Team Skills Test

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Appropriate For Existing Employees
Comprehensiveness Intermediate
Administration Time - 1 hr
Format mouse icon pencil icon
Scoring Options hand icon Internet icon
Language English
French
Spanish
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The Team Skills Test Form A was developed in 1997. The self-scoring format was developed in October of 1998. The test was intended for use for pre-employment selection or for assessing incumbents in jobs where the knowledge of team principles is a required part of training or job activity.

DEVELOPMENT

Test items were written by two Industrial/Organizational psychologists based upon the 7 areas shown in Table 1 below. These areas were selected from a review of recent books and periodicals.

TEAM SKILLS KNOWLEDGE AREAS

• Conflict Resolution
• Group Dynamics
• Team Decision Making
• Productivity and Motivation
• Communication Skills
• Leader & Member Skills
• Interpersonal Skills

SAMPLE QUESTIONS:

I. A team has difficulty agreeing on a decision which must be made. Which of the following might be the most effective?

A. Redefining the problem
B. Generating many solutions
C. Selecting a different leader
D. Delegating the task to several people

II. Which of the following would indicate an effective group?

A. There is no disagreement
B. The group is dominated by the leader
C. The majority determines the best solution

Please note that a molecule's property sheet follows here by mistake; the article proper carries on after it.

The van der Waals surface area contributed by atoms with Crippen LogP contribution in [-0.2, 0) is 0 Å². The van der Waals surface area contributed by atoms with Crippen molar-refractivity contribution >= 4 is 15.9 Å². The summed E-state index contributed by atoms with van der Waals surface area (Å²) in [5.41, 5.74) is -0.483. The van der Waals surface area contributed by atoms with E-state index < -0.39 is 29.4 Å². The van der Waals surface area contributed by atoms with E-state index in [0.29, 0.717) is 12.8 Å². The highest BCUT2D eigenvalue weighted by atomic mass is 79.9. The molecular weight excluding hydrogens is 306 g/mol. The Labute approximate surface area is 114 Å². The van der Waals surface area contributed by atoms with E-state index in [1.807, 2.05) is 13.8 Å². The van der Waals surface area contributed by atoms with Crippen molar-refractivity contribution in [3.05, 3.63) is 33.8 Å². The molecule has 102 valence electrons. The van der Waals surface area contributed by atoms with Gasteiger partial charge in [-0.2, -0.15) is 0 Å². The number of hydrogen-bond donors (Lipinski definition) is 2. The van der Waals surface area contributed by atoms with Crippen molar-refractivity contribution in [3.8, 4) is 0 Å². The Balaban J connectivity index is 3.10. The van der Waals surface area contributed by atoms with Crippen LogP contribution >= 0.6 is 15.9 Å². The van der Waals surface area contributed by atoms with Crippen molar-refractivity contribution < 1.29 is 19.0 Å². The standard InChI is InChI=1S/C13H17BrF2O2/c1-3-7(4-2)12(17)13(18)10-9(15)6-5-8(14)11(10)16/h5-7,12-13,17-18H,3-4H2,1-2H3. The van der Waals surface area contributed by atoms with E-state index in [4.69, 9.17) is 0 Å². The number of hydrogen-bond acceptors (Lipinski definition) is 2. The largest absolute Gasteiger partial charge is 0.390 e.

D. Members listen to each other

VALIDITY DATA

Content-Related Validity

The content validity of the test is assured when the behaviors required on the test are also required on the job. It is a paper-and-pencil form of a work sample.

Criterion-Related Validity

Because the test is an achievement or skill test, the appropriate model for validity is content validity. Although the test has not been part of a criterion-related validation study, the hypothesis is that it would be predictive of job performance measures in jobs requiring team knowledge and skills. Similar tests (Stevens & Campion, 1994) have a reported significant correlation with performance for hourly and supervisory production workers. Clevenger et al (2001) found that measures of situational judgment provided superior correlation with performance compared with other predictors. Subgroup differences for African-American and Hispanics were less than those of cognitive ability and job knowledge measures. Hunter & Hunter (1984) report that content-related valid tests usually reflect excellent criterion-related correlation coefficients.

Construct Validity

The construct measured by RCJS Team Skills is knowledge of team practices and principles. No formal studies of construct validity have been conducted, but construct validity is attained by the procedures of development. This skill or ability has been observed in many jobs where people must work cooperatively. Where knowledge of teamwork is required, the test is useful.

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